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The way Popeye is about spinach or Jane Goodall is about chimpanzees is how Mike Haley is about cassette tapes. Haley’s got a podcast called Tabs Out and it’s all about cassettes. Haley lives in Wilmington, Delaware, and every few weeks or so he gets his friends together and talks tape.
“[We] sit around, and drink some beers, play some tapes, and ramble on about whatever dumb thing you can think about to critique a cassette tape, I think we’ve talked about it already,” says Haley.
While Haley features indie, quirky and unique artists who release cassettes, some big players are getting into the cassette game. Disney sold about 2,500 copies of the "Guardians of the Galaxy" soundtrack on tape, according to Nielsen. Then, there are indie labels like Burger Records, which claims to have sold more than 300,000 cassette tapes since 2007.
What’s driving this cassette tape renaissance? Well, tapes are cheap. Jessica Bordeaux is co-owner of Portland-based New Moss Records. Boudreaux says tapes are a low-risk gamble.
“We don’t know realistically how many people are going to buy [releases],” Bordeaux says. “And I think tapes do lend themselves to more creative packaging then … and a lot of the record stores aren’t going to sell your tapes, and so you can be more weird and creative.”
That creativity can help keep super fans interested in a band — and those super fans really matter for the $15 billion global music industry. According to Nielsen, which tracks music sales, about 70 cents of every music dollar comes from a super fan. So, if a band like Metallica puts out rare or hard to get material, there’s a good chance super fans will snatch it up.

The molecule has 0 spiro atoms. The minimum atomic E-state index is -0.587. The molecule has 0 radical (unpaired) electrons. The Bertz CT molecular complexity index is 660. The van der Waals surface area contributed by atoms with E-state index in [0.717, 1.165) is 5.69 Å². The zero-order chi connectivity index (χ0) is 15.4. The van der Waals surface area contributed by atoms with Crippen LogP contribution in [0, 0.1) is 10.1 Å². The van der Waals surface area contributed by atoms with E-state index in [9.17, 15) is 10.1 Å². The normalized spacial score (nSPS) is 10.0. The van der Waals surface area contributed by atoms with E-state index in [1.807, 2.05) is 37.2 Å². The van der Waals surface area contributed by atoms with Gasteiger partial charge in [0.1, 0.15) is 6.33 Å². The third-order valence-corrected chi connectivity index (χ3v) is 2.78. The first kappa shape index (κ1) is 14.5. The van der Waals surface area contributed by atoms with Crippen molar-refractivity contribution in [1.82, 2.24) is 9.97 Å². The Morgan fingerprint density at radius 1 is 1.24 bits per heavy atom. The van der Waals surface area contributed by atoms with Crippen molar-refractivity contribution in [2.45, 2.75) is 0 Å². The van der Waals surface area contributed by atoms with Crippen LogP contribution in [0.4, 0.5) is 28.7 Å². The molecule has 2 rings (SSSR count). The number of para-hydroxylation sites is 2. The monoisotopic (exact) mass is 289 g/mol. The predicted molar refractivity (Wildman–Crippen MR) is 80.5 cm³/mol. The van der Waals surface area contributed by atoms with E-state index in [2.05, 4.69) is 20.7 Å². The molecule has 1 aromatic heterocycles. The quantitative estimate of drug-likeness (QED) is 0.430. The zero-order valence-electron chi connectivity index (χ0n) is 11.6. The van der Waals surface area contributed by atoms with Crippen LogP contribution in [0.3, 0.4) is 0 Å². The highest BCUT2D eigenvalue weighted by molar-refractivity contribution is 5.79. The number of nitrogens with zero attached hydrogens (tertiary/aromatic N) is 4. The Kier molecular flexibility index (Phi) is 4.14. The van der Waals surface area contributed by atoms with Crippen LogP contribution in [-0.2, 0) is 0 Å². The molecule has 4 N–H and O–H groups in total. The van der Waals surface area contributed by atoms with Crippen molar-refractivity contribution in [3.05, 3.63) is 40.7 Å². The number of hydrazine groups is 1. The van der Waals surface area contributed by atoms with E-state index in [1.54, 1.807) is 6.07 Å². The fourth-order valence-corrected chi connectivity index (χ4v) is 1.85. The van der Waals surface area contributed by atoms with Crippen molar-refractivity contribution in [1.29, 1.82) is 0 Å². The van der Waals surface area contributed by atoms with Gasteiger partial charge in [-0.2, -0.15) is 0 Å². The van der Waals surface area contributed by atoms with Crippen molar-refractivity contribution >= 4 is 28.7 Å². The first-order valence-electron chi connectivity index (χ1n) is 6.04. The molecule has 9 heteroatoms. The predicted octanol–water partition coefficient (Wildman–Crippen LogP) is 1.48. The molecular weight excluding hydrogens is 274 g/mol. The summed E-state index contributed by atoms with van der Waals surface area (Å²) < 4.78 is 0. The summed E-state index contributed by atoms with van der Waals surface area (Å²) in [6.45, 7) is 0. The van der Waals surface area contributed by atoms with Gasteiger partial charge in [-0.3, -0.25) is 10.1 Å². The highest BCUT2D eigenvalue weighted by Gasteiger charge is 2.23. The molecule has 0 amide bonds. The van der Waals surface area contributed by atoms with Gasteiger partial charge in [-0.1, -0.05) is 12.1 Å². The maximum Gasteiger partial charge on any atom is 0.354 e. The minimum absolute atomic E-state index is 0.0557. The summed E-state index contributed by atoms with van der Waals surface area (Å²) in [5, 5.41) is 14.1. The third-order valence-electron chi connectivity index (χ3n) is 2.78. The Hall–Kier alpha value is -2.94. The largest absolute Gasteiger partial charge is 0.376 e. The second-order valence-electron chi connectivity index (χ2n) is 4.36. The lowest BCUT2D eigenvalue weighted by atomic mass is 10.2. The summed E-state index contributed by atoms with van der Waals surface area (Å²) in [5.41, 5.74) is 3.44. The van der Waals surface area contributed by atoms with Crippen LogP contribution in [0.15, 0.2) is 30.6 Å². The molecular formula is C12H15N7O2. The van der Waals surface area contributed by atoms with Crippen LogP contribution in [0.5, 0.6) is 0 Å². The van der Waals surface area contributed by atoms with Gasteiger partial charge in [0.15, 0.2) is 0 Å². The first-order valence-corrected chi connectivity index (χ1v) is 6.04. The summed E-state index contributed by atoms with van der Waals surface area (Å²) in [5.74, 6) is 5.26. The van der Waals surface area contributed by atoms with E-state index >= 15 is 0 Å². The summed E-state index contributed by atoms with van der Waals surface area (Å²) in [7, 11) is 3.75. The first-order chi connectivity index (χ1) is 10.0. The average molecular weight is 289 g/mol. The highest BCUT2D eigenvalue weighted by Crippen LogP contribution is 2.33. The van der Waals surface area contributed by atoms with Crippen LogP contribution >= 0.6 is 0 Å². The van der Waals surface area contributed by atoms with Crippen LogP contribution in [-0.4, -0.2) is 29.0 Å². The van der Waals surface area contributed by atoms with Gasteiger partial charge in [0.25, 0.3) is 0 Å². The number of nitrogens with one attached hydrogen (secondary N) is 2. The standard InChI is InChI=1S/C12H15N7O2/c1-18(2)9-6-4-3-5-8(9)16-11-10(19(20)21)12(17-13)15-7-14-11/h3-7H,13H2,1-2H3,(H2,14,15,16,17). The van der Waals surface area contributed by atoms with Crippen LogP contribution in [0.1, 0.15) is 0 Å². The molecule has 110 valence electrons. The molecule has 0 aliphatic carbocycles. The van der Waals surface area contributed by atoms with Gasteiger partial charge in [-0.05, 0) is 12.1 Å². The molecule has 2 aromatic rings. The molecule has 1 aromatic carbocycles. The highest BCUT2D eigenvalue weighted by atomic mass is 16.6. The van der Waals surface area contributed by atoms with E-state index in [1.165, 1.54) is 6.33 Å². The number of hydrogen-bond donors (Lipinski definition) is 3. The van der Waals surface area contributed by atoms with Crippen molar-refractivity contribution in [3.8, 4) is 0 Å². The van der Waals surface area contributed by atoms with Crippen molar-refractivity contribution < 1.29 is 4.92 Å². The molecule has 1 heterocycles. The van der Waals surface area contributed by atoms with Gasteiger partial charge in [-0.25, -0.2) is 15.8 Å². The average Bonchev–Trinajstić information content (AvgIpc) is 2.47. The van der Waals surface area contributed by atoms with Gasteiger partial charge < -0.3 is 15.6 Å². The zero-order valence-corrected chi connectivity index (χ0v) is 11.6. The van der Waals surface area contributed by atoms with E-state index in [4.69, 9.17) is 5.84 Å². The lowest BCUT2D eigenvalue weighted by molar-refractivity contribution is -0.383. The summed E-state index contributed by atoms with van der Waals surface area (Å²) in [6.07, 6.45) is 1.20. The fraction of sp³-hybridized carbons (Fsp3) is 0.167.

If that material is on cassette — with its high profit margins — cha-ching.
For collectors, tapes are so much better than digital music, says label Kill Rock Stars' production manager, James Reling, since you can actually hold them.
“Things have become so disposable, when you see something that is so obviously not disposable, it has that much more appeal as something that is kinda precious or special,” Reling says.
That tangibility also has some data geeks are clamoring for these cassettes, as well. That’s because Sony, IBM and other hardware companies have developed tapes that aren’t your grandma’s tapes. They can store about 185 terabytes of data, the equivalent all the printed collected works in the Library of Congress times 18.5.
Graeme McMillian writes for Wired magazine, and he says cassette tapes are appealing for the same reason music collectors might like them — they exist in real life.
“If you have a glitch with your digital storage, it could be gone,” says McMillian. “Whereas with tape, it’s tangible. It’s right there.”
So, does all this mean we really do have a cassette tape renaissance? Mike Haley thinks probably not, they're just a fad.
“Metallica, and Jeff Bridges are making thousands and thousands of tapes or whatever,” Haley says. “I think they’ll eventually figure out that this isn’t really working. I think that enough people wrote think pieces that cassettes are making a comeback, to make people think cassettes are making a comeback, when in reality writing about cassettes are making a comeback.”
Wait a minute ... writing about cassette tapes was once a thing?
This story comes to us from The Future of What, a new public radio program focusing on the music industry.
Director John Brennan sees discord within the group, despite its great success at attracting new fighters.